Help me replace wheels on a bike!
October 6, 2011 10:15 AM   Subscribe

Replacing the wheels on a 3-speed bike: Instructions, tools, and tricks?

I have an old Raleigh 3-speed bicycle. This weekend I'll be swapping out my old steel wheels for these new alloy wheels (yay, being able to brake in the rain!)

I've tried searching for information on possible problems and pitfalls I might have with this, as well as for clear instructions. So far, I've only been able to find resources on wheelbuilding (not applicable, as these will already be built), and on how to change a wheel on a bike with a derailleur (also not applicable, because the gearing mechanism on this is an internal hub).

I'm wondering what tools (other than those in a standard household toolkit), I might need to buy before starting this. Personal stories from people that have done this are welcome! I'm excited to do this myself, but am a bit nervous that I will do something horribly wrong.
posted by aaanastasia to Sports, Hobbies, & Recreation (15 answers total) 3 users marked this as a favorite
Did it back when I was a kid, probably over 3 decades ago. If an 11 or 12 year old can do it, you can too. I don't remember any particular "gotcha"s, the only thing I'd be worried about is getting the shifter cable adjusted right. The fact that I don't remember the details of it says it can't be too hard.
posted by straw at 10:25 AM on October 6, 2011 [1 favorite]

Google directions for removing/installing an internal gear hub. I had an awesome simple set of instructions that of course I can't find now. Perhaps Sheldon Brown is of help?
posted by mandymanwasregistered at 11:12 AM on October 6, 2011

Or maybe this video:
posted by mandymanwasregistered at 11:15 AM on October 6, 2011

Er, maybe not. Ok, I'll stop being unhelpful.
posted by mandymanwasregistered at 11:17 AM on October 6, 2011

Zinn and the Art of Road Bike Maintenance.

Worth it if you plan on doing more of this in the future.
posted by RolandOfEld at 11:22 AM on October 6, 2011

If your hub is anything like my hub, you're gonna need to build that wheel.
posted by mandymanwasregistered at 11:23 AM on October 6, 2011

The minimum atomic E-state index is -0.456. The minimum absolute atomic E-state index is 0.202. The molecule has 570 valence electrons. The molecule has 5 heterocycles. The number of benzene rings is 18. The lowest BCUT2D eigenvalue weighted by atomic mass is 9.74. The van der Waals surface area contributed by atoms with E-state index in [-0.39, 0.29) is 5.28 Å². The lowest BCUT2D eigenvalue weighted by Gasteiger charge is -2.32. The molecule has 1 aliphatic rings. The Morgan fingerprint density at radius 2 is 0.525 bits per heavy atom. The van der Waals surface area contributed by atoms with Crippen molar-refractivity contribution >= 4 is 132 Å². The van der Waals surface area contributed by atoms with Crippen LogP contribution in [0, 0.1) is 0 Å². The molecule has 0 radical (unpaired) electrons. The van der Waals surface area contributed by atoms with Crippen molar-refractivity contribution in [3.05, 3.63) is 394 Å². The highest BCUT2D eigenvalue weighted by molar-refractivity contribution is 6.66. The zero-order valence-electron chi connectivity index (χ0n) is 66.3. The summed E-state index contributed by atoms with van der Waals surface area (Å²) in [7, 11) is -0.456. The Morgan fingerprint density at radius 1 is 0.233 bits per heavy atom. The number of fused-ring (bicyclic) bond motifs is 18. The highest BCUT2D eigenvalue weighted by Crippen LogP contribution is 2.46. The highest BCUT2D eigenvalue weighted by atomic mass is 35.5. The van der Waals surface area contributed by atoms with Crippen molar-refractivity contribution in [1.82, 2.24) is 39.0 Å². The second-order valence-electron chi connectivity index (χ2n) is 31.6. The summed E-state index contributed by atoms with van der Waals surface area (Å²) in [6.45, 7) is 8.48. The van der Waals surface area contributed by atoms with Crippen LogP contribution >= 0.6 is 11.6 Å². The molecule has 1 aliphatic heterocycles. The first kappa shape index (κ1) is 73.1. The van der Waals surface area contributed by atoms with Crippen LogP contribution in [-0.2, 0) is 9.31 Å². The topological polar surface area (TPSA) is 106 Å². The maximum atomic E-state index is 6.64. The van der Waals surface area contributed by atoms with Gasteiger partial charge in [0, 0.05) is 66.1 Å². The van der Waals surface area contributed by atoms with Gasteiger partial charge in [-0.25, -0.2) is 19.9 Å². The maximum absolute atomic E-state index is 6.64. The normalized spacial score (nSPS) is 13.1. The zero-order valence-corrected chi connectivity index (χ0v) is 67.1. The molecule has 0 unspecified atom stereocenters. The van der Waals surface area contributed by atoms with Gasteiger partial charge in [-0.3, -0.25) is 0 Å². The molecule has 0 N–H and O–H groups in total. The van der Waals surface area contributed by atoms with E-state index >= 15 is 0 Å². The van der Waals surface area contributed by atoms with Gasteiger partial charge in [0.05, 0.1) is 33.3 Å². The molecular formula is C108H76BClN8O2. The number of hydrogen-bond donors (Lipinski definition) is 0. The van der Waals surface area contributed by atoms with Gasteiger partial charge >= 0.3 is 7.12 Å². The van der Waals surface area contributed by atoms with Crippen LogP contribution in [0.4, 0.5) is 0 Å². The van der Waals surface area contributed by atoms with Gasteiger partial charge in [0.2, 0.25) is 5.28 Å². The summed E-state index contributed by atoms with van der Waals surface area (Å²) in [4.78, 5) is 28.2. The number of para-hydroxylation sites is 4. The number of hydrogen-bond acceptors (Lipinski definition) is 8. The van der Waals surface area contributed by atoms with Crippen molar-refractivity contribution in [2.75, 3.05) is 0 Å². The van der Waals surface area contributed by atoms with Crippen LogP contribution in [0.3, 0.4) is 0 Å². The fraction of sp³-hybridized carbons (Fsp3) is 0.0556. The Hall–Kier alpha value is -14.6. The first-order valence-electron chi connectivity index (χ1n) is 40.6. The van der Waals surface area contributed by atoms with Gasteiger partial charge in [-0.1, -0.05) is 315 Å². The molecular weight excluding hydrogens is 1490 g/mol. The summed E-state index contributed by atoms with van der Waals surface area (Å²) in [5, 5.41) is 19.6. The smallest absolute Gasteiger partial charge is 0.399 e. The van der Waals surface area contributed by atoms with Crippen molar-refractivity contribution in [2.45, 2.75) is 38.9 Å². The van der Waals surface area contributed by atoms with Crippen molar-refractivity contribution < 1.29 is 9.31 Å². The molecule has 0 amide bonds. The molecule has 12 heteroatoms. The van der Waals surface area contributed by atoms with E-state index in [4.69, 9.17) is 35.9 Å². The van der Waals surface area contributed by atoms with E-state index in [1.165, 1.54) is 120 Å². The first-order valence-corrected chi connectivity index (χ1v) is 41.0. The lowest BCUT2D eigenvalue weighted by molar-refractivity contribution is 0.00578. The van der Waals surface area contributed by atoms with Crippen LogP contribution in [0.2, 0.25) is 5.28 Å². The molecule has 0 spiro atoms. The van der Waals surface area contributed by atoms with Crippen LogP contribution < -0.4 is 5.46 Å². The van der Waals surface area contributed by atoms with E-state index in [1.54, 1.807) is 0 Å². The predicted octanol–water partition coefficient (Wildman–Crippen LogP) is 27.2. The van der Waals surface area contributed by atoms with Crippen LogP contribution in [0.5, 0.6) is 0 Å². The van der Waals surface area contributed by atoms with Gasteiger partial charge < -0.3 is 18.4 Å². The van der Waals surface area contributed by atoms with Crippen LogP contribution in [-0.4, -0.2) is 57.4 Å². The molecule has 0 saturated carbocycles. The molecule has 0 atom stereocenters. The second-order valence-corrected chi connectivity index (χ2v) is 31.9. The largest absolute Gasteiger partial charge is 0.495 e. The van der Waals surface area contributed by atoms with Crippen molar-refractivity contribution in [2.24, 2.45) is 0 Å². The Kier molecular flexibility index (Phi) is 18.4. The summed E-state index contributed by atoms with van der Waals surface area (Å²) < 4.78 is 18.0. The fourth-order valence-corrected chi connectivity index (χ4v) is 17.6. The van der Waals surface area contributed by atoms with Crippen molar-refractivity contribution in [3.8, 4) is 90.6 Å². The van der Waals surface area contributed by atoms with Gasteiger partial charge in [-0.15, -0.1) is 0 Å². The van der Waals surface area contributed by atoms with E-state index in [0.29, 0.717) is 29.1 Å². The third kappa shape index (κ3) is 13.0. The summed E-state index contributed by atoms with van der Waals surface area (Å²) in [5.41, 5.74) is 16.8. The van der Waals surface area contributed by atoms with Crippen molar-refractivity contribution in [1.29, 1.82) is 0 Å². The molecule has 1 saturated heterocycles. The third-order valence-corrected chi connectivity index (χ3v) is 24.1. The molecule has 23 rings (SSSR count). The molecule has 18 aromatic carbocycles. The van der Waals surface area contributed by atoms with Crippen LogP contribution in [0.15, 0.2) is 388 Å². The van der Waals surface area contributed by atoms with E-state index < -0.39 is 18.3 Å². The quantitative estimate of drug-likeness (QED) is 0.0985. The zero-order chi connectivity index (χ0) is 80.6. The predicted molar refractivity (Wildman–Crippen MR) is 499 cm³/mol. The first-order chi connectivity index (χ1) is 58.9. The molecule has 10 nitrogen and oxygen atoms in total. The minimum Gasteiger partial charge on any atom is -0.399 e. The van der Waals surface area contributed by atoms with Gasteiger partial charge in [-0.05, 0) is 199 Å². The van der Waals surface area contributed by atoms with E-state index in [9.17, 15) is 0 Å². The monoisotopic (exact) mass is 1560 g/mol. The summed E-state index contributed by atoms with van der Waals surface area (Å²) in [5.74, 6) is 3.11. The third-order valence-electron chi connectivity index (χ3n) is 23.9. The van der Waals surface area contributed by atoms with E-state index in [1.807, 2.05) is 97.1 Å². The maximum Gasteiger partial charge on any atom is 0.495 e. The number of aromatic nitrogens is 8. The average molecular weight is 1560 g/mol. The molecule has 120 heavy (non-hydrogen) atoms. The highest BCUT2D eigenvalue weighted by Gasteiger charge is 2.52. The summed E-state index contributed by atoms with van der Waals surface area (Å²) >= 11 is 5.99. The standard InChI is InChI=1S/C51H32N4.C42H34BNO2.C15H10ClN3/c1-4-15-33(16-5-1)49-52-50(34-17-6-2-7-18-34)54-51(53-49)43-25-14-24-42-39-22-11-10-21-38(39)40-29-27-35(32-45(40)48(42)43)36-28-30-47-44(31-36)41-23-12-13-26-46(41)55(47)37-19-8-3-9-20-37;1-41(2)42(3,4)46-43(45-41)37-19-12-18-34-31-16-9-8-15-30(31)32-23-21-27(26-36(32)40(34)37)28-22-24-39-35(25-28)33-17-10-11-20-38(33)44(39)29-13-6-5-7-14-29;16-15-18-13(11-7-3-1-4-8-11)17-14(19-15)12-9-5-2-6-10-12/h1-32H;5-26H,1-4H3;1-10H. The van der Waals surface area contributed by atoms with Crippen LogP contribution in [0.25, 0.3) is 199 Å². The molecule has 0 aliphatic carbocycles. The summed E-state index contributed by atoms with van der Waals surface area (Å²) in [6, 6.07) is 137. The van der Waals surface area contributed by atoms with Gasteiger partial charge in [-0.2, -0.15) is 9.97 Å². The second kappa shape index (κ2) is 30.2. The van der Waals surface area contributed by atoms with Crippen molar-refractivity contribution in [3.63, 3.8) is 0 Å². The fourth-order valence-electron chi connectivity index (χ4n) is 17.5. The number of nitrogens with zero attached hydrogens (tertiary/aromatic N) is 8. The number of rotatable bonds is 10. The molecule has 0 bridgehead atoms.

Do your old wheels also have an internal hub, so the wheels are essentially identical except for the composition?
posted by Think_Long at 11:26 AM on October 6, 2011

Response by poster: Think_Long -- yeah, my old rear wheel currently has an internal hub, of what I believe is exactly the same type as the new will have, but an older model.
posted by aaanastasia at 11:39 AM on October 6, 2011

Best answer: First off, I assume you've confirmed that those wheels are the same size as your existing ones? The whole cruiser-wheel-size thing is a bit of a nightmare with a plethora of sizes, each differing by only a few mm - but enough to ruin your day when trying to mount the tire. The page you linked should contain enough direction to help you confirm that you've got the right thing.

Your Raleigh probably has one of the venerable Sturmey Archer 3-speed hubs, the AW being the most common by a landslide. I love those hubs; even after 50 years you can put a little bit of oil in them and they tick over just like the day they came off the factory showroom. If you have one of the wonkier versions, you're probably going to need some more help, but for the basic models this should suffice:

You can fortunately just replace the wheel, since the old shifter is supposed to be compatible with the new hub. (The new hub ships with a twist-shifter rather than the old simple SA thumb-trigger.) The actual process should be straightforward: unscrew the threaded indicator spindle and then remove the rear wheel. If you have a coaster brake, you'll need to unscrew the clamp holding the antirotation arm to the non-driveside chainstay. Put in the new rear wheel, center it and tighten up the bolts. Then screw in the indicator spindle following the adjustment directions provided in the manual. Make sure you adjust the brake pads to the new rim position and you are ready to ride!